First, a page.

In 2012 I invited my father to Thanksgiving dinner. He accepted the invitation and drove more than 2,000 miles to make it to the dinner table. It was the first time my father and I had a Thanksgiving together and I was born in 1965.
If you knew the history of my family, and especially if you could read my journals or hear the thoughts I had about my dad throughout my life, then you would know what a miracle this Thanksgiving dinner was. To put it in context, this is only the 5th time in my entire life that I’ve been face to face with my father.
The short story is, I had no contact with him throughout my entire upbringing. I met him in person for the first time when I was 22 and I spent most of my childhood alternately wanting desperately for him to come “save me” and hating his guts for leaving me. No letters, no phone calls, no nothing…only my mind creating stories of how my dad did me wrong and therefore, “I hate him”.
Well, that version of our relationship is old news and a new relationship has taken it’s place. This is only possible because we both sat face to face (February 2011) and he asked to be forgiven. He explained himself. He let me ask questions and tell him my side of the story. This only took a couple of hours. Since then, we have started a new relationship that is mutually beneficial and rewarding.
I came across a quote this week by Bruce Barton: ”Nothing splendid has ever been achieved except by those who dared believe that something inside of them was superior to circumstances.”
It was highly difficult for me to sit with my dad as an adult. I was overwhelmed and flooded with a lifetime of painful memories. But I also have a lifetime of other memories: the nights I prayed that I could have a relationship with my dad and the nights I claimed that I was ready to let it go and forgive, that I was ready to move on. I was being presented with the opportunity and I had to swallow a lot of old pain, anger and anxiety in order to effectively seize the opportunity that was being presented.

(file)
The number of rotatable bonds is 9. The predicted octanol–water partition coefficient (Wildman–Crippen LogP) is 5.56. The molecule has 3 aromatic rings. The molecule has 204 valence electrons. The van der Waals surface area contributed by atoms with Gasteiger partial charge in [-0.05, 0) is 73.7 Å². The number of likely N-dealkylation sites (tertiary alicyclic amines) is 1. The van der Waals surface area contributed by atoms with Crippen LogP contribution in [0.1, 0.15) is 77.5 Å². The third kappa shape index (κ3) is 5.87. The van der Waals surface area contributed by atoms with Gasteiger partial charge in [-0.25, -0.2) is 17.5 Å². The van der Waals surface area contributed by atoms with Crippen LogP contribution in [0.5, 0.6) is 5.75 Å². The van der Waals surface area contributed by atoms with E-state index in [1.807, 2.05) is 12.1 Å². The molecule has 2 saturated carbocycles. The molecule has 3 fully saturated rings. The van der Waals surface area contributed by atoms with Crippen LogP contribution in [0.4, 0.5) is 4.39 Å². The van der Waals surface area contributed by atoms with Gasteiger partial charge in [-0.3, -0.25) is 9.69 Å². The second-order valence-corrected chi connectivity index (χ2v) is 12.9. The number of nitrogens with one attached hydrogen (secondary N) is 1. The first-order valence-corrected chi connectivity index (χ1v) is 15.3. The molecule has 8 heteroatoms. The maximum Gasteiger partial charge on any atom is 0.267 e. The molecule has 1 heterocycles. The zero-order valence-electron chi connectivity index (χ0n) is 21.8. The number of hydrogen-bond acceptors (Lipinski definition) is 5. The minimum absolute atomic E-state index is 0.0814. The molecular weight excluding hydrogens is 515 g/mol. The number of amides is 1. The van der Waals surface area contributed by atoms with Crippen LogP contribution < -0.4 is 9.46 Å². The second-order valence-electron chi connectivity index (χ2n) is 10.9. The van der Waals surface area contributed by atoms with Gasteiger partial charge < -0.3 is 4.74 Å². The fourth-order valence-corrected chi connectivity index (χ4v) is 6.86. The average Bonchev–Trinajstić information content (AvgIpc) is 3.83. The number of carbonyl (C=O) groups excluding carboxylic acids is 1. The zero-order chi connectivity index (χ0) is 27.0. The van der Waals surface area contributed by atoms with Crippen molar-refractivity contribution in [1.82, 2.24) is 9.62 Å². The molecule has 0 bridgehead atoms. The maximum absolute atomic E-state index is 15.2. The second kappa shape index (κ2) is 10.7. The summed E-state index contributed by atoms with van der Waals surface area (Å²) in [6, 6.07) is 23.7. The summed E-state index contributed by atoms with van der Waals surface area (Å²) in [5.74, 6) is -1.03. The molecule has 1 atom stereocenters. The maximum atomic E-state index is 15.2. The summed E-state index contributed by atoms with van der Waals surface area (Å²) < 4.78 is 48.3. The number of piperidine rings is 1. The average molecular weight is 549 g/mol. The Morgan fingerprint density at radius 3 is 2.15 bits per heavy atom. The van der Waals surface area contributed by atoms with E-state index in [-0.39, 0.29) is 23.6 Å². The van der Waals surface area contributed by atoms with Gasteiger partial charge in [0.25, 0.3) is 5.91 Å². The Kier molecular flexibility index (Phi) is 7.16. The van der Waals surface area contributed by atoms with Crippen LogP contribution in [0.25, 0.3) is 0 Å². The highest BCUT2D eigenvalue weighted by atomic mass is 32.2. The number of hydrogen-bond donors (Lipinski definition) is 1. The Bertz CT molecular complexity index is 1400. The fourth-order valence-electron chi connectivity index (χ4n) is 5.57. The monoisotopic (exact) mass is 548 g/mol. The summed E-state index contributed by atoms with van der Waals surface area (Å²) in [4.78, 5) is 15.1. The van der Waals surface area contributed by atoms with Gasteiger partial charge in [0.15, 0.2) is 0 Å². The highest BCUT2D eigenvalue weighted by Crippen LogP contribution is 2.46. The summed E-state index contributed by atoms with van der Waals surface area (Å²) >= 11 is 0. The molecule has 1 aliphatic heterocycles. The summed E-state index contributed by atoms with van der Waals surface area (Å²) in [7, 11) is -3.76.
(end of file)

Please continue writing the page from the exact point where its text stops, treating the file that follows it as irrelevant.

By facing the incredibly difficult task of forgiving my father and letting go of the past, I remembered something important. Most of the time we are stronger than we think we are and sometimes we have to come close to losing something we value before we dig deep into our resources and access all the strength we have.
The following TED video: Beverly + Dereck Joubert: Life lessons from big cats is a powerful demonstration of that intangible force we can all access when something is truly important to us. Be sure to watch it to the end…it’s a little disturbing at one point but then becomes very inspiring.
If you want support in letting go of the past and creating a new story, sign up for Sheri Zampelli’s newsletter at sherizampelli.com. Learn about public presentations and private hypnosis sessions that can help you use your story to galvanize your life purpose.